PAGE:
Today’s post will sound like it’s about food, but it’s about a lot more.
The other day I was at a party with a great spread — rich, delicious food and a lot of it: cheese, crackers, chips, cake, ice cream, and so on.
I liked eating some, but realized I didn’t want to eat too much. But everyone was talking around the food table and I find it hard not to eat delicious food right in front of you that everyone else is eating too.
So I used my favorite strategy anyone can use to avoid eating too much of what they don’t want. I didn’t try not to eat the rich foods. I didn’t try to eat less at all. I found the plate of celery, carrots, and cucumber and instead of trying to eat less, I told myself to eat as much of those things as I wanted. Fruit too: strawberries, apple slices, orange slices, and I forget what else. As you might expect, other people weren’t eating the fruits and vegetables nearly as much so I could have as much as I wanted.
You might say I deprived myself of the pleasure of those other foods. On the other hand, I ate as much as I wanted, so I got the pleasure of stuffing my face (well, not really stuffing it, but eating without a second thought), which has a certain pleasure.
I’ve written about how if you want to change something you do, trying to do the opposite usually doesn’t help. Look for its complement. I’ve also written how crowding things you don’t want out changes you more effectively than trying to let go or get rid of them.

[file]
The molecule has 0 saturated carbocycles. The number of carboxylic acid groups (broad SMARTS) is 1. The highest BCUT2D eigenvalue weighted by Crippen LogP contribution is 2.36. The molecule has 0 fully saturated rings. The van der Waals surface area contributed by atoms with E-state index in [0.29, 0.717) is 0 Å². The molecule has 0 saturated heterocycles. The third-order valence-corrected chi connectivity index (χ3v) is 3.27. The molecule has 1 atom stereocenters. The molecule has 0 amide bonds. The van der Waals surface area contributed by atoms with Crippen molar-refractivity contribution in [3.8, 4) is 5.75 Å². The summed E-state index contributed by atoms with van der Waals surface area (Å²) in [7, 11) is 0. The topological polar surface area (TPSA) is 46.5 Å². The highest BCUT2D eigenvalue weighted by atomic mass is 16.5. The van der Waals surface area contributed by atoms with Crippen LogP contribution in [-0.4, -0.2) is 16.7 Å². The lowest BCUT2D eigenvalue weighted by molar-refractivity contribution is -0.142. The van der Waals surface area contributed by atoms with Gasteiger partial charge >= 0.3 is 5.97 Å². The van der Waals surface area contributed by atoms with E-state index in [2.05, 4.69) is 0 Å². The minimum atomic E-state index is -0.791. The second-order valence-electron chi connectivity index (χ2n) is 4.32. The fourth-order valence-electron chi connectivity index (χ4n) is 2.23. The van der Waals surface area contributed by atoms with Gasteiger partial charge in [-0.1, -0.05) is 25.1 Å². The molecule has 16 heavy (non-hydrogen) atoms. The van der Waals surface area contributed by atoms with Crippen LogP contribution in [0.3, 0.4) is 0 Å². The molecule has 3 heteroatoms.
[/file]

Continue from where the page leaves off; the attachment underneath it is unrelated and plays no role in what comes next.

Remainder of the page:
It works. Don’t look to stop doing things you don’t want to but get reward from. Look to replace them with things you do want.
I believe I left the party as satisfied as anyone. I ate as much as I wanted with no feelings of guilt, and didn’t have to try hard to police myself. Meanwhile I got a ton of vitamins, fiber, and whatever other nutrition those fruits and vegetables had, without the empty calories of the other stuff.
Learn to make Meaningful Connections
with a simple, effective exercise from my book, Leadership Step by Step.
- Step by step instructions
- Video examples of me and Marshall Goldsmith
- An excerpt from my book